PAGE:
Steve recruited staff who shared his growth mindset and who recognized the power of PBL to engage students in their learning in a way they never experienced before.  Essential academic skills are taught in an integrated STEM curriculum that stresses 21st Century Skills and implements 1:1 technology in a seamless way.  The technology is embedded into the rhythm of teaching and learning and is as natural in its application as any other component of school.

PBL is implemented thoroughly in the school. In their four years at Manor New Tech High a typical student can expect to participate in roughly 200 projects, 50 per year, and there is a requirement for 40 hours of community service. Parents are regularly communicated with about the project work and community service to help ensure good support to students is provided at home.  Expectations for parents are high, just as they are for their children.

The Think Forward Institute

As the demands of continuous PBL are great, support for teachers is essential to ensure that projects are authentic, engaging and relevant.  Each Monday, teachers meet for two hours of common planning time in order to work together on their joint projects and interdisciplinary curriculum. In order to meet the demands of their PBL commitment, the school developed its own professional development program called the pdfThink Forward Institute that goes beyond most training for PBL. Over the past few years, the institute, which is taught by the schools’ own teachers, has become a popular professional development destination among educators outside the district and spurred the formation of a separate company to satisfy the growing demand.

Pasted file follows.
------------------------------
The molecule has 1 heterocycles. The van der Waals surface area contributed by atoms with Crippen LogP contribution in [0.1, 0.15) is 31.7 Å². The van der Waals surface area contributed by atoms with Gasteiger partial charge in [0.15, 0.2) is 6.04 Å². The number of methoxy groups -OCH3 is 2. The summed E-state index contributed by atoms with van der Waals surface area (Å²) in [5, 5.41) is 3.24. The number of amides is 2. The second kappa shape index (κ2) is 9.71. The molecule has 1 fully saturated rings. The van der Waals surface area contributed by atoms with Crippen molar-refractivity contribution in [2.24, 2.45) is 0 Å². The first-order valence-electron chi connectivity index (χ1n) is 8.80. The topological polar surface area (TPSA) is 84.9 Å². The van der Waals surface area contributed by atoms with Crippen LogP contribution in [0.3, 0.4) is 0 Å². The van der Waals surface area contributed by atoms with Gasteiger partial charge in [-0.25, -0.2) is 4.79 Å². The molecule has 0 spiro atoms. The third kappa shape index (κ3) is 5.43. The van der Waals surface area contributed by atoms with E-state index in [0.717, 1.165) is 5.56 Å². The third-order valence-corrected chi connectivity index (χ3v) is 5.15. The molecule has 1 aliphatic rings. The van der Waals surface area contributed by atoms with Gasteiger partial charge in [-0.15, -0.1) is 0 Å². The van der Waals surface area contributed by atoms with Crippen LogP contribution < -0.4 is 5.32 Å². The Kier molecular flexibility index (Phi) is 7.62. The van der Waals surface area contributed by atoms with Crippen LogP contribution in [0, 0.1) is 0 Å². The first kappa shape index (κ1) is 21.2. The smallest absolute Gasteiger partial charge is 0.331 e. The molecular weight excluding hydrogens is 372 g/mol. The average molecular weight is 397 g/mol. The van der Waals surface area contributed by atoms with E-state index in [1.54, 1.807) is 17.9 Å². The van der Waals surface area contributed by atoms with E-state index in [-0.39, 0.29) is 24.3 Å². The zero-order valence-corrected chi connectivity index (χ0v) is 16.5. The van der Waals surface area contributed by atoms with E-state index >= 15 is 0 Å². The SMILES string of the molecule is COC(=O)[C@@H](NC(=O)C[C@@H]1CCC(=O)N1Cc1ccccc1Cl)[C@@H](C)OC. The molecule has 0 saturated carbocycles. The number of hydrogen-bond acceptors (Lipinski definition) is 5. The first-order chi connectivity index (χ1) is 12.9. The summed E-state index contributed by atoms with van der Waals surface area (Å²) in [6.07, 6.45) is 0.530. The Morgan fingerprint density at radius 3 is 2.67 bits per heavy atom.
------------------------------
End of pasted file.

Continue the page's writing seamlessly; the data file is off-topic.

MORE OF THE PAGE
What’s Ahead

Manor New Tech High opened its doors to 160 students in 2007 and serves more than twice that many in 2015. Plans are underway to increase capacity to 600 students over the next two years. The community recently passed a bond that will enable significant improvements and expansion of the school with capacity for 1,800 students.  Among the incredible possibilities ahead are a fabrication lab featuring nano-technology and a partnership with Nathan University that will enable students to gain valuable certification in nano-technology and aid their admission into college. More work with business, community and university partners like the Make a Wish Foundation, the Business Professionals of America and the University of Texas is also ahead as the school continues to emphasize authentic project based learning and prepare students for the future in and beyond the 21st century.


This case study was written by Christopher Brown, and compiled by Tatyana Warrick